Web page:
In comparison, here are a few other images.  One with no flash, so we can see the effect of the bounce flash.  Another image with just available light; and another image where I was able to use the light from the videographer’s camera

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off-camera flash / speed light – overpowering the sun – what are my settings?

Teaching a class on using off-camera flash at the After Dark photography convention, I took a group of attendees outside on the street with two models. Then I stepped them through the thought-process in how to get to your basic, fail-safe, works-everytime camera settings and flash settings.

Regular visitors to the Tangents blog and those who have read my books on flash photography, should know the algorithm off by heart. There’s a specific thought-process that will get you to your basic camera & flash settings when working in bright sunlight, where you have to overpower the sun with a single speed light.

Instead of re-treading this ground myself, and re-stating everything, I thought it would be good to have everyone work through this themselves. It’s a good check to see if you’re familiar with what you need to do. There’s a very specific series of decisions you make that gets you to where you need to be with your camera and flash setting – and then you can concentrate on composition and everything else that is important in taking a photograph.  The camera settings choice should be second nature and should take you a few seconds.

So here’s the challenge - call it homework if you will:
- what are my (typical) camera & flash settings for the photograph at the top?
- how did I arrive at these settings?

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step-by-step guide to using a flash meter with manual flash & ambient light

A question posted on the Tangents forum was on the topic of exactly how to use a light meter to get to correct settings for manual flash. This article covers that first tentative step in what exactly you should do with this brand-new light-meter in your hand. It will help you cope with that initial “what now?” moment.

How exactly would you have used the flash meter (with the strobe in manual mode) to arrive at the correct settings to illuminate the model properly without changing your in-camera settings? Values entered into the flash meter?

It is much easier than you think, so let’s take it step-by-step:

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on-location portraits – speedway racer, Courtney Lefcourt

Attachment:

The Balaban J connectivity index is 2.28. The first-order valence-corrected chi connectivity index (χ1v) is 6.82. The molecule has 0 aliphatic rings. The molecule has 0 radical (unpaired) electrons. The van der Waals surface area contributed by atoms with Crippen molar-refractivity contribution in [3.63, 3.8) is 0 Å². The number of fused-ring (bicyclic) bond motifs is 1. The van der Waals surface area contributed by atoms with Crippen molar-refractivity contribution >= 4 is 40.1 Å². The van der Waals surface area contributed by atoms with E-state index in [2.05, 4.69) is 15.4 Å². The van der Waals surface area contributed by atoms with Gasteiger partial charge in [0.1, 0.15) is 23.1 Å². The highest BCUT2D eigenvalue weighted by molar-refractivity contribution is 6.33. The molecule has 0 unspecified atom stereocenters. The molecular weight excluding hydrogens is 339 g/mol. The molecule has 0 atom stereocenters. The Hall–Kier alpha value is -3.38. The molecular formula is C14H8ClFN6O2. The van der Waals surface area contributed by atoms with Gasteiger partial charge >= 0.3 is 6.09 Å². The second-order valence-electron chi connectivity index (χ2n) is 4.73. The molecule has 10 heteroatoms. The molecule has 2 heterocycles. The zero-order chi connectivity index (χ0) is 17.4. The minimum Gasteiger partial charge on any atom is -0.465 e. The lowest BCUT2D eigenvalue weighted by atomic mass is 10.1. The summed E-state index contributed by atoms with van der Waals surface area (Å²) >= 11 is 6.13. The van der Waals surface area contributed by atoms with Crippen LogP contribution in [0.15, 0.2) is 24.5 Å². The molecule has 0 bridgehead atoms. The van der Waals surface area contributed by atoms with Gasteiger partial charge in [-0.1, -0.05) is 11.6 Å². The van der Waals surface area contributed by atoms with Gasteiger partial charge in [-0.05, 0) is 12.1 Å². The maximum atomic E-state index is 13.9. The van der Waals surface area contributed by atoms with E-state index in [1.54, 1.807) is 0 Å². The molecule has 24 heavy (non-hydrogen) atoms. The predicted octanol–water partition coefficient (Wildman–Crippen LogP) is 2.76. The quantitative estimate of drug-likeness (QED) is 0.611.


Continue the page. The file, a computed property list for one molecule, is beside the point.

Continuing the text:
When Courtney’s mom first contacted me, she told me that Courtney is a race-car driver and that the camera loves her. Intrigued, I met up with her family at the Bethel Motor Speedway for on-location portraits of Courtney. To find out more about Courtney, check out her Facebook page, Courtney Taylor Racing.

So the challenge here was two-part. The sun was very bright since it was 3:30pm in the afternoon. The other challenge is that while speedway racing might be an exhilarating sport to watch, the speedway race-track isn’t exactly a visual feast. The race-track is a barren oval strip of tarmac at an angle. I had to accentuate her more, and the race-track less – but still keep it relevant as an environmental portrait.

Courtney’s fire-retardant suit was fortunately a vivid blue and black. This neatly matched the blue sky and black top. This especially helped with the wider images.

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dual or triple speedlight / flashgun mounting bracket

I use a multiple flash mounting bar during workshops where I need to have a diverse number of setups running simultaneously, but something more compact is also useful. In that article, I listed other flash mounting devices that allow multiple speedlights to be hooked up on one light-stand. Since then, I’ve discovered this triple flash mounting connector – RPS Lighting Triple Flash/Umbrella Mount (vendor) -  and it is superior to  others that I’ve tried.

What sets RPS Lighting Triple Flash/Umbrella Mount (vendor) from other similar devices, is that the flash cold shoe can be rotated. This doesn’t seem like much, but when you try and add wireless flash transmitters like the PocketWizard TT5, then the bulk of those wireless transmitters get in the way. By rotating the flash trigger by 90 degrees, you can more easily accommodate two or three wireless triggers and the speedlights. You then simply rotate the flash heads to have the flashes point in the correct direction – into your umbrella.

It’s a simple tweak to this kind of device, but it makes all the difference when using multiple speedlights with wireless triggers, on a single umbrella.

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flash photography: using a grid with a speedlight

During this photo session with Austin, I wanted to get a spot-light effect on, similar to that of a video light. Now, I have played around with various speedlight grids before, but never liked the result. Speedlite grids generally they concentrate the light to the extent that the direct light from a speedlight, becomes too concentrated and hard. For dramatic light, I really like the look of a video light, with that dramatic quality to the light, and with more defined shadows. I do want that fall-off in the light as the light spreads away from the subject.

As part of my Spinlight 360, I had two grids – white grid and a black grid. Since I didn’t have a video light with me during this session, I tried the white grid on the spur of the moment, to see if the white part of the grid would sufficiently scatter the light to “defocus” the light beam from the speedlight, while the grid itself contained the light.

And here’s the result. I really like it – a look similar to that of video light, but with more power … and with the PocketWizard TT5 on my camera, I could control the output! For this photograph, I also gelled the flash with 1/2 CTS gel to have the flash’s color balance closer to that of the ambient light.